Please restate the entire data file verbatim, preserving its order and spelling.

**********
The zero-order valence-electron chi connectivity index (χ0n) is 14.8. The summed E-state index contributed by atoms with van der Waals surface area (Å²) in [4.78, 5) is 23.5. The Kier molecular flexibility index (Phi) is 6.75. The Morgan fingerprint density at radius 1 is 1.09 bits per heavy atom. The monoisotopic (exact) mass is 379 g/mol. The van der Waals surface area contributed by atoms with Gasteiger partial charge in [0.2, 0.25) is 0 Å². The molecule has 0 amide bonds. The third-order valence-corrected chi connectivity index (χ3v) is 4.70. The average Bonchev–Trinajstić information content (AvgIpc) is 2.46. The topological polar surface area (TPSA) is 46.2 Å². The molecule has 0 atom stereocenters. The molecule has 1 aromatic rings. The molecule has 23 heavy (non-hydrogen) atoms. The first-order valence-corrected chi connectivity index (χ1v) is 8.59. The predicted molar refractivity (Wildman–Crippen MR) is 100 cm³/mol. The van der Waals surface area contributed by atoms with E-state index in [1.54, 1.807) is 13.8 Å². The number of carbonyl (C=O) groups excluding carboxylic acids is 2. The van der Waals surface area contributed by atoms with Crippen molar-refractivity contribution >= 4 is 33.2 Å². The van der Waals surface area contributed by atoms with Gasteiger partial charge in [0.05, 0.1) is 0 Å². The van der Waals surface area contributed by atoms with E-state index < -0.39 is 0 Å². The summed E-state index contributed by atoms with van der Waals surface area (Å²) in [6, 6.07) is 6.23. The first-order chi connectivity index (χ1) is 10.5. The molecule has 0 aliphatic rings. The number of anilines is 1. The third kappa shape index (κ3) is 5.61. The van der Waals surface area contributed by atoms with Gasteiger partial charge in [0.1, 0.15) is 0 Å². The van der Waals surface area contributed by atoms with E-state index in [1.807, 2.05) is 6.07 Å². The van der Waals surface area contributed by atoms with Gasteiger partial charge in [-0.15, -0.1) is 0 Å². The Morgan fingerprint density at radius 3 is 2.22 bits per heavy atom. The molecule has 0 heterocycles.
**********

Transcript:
The zero-order valence-electron chi connectivity index (χ0n) is 14.8. The summed E-state index contributed by atoms with van der Waals surface area (Å²) in [4.78, 5) is 23.5. The Kier molecular flexibility index (Phi) is 6.75. The Morgan fingerprint density at radius 1 is 1.09 bits per heavy atom. The monoisotopic (exact) mass is 379 g/mol. The van der Waals surface area contributed by atoms with Gasteiger partial charge in [0.2, 0.25) is 0 Å². The molecule has 0 amide bonds. The third-order valence-corrected chi connectivity index (χ3v) is 4.70. The average Bonchev–Trinajstić information content (AvgIpc) is 2.46. The topological polar surface area (TPSA) is 46.2 Å². The molecule has 0 atom stereocenters. The molecule has 1 aromatic rings. The molecule has 23 heavy (non-hydrogen) atoms. The first-order valence-corrected chi connectivity index (χ1v) is 8.59. The predicted molar refractivity (Wildman–Crippen MR) is 100 cm³/mol. The van der Waals surface area contributed by atoms with E-state index in [1.54, 1.807) is 13.8 Å². The number of carbonyl (C=O) groups excluding carboxylic acids is 2. The van der Waals surface area contributed by atoms with Crippen molar-refractivity contribution >= 4 is 33.2 Å². The van der Waals surface area contributed by atoms with Gasteiger partial charge in [0.05, 0.1) is 0 Å². The van der Waals surface area contributed by atoms with E-state index < -0.39 is 0 Å². The summed E-state index contributed by atoms with van der Waals surface area (Å²) in [6, 6.07) is 6.23. The first-order chi connectivity index (χ1) is 10.5. The molecule has 0 aliphatic rings. The number of anilines is 1. The third kappa shape index (κ3) is 5.61. The van der Waals surface area contributed by atoms with Gasteiger partial charge in [0.1, 0.15) is 0 Å². The van der Waals surface area contributed by atoms with E-state index in [1.807, 2.05) is 6.07 Å². The van der Waals surface area contributed by atoms with Gasteiger partial charge in [-0.15, -0.1) is 0 Å². The Morgan fingerprint density at radius 3 is 2.22 bits per heavy atom. The molecule has 0 heterocycles.